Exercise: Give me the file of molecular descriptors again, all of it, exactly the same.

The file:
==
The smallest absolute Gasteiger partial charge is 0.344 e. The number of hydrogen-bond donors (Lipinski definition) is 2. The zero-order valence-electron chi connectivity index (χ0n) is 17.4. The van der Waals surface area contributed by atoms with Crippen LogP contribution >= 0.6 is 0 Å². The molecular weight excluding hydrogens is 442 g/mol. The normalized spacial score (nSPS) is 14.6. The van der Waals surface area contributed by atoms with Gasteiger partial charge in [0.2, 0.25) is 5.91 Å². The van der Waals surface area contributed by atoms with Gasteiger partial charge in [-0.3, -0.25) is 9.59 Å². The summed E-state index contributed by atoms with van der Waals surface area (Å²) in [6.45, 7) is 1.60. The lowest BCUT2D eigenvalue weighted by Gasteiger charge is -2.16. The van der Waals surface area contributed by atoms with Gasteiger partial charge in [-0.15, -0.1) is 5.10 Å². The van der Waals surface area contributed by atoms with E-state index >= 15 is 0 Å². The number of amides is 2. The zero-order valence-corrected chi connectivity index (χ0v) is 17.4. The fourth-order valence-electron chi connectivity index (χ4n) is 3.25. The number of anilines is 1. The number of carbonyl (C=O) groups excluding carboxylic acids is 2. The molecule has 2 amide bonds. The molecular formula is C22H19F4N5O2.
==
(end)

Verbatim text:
The smallest absolute Gasteiger partial charge is 0.344 e. The number of hydrogen-bond donors (Lipinski definition) is 2. The zero-order valence-electron chi connectivity index (χ0n) is 17.4. The van der Waals surface area contributed by atoms with Crippen LogP contribution >= 0.6 is 0 Å². The molecular weight excluding hydrogens is 442 g/mol. The normalized spacial score (nSPS) is 14.6. The van der Waals surface area contributed by atoms with Gasteiger partial charge in [0.2, 0.25) is 5.91 Å². The van der Waals surface area contributed by atoms with Gasteiger partial charge in [-0.3, -0.25) is 9.59 Å². The summed E-state index contributed by atoms with van der Waals surface area (Å²) in [6.45, 7) is 1.60. The lowest BCUT2D eigenvalue weighted by Gasteiger charge is -2.16. The van der Waals surface area contributed by atoms with Gasteiger partial charge in [-0.15, -0.1) is 5.10 Å². The van der Waals surface area contributed by atoms with E-state index >= 15 is 0 Å². The number of amides is 2. The zero-order valence-corrected chi connectivity index (χ0v) is 17.4. The fourth-order valence-electron chi connectivity index (χ4n) is 3.25. The number of anilines is 1. The number of carbonyl (C=O) groups excluding carboxylic acids is 2. The molecule has 2 amide bonds. The molecular formula is C22H19F4N5O2.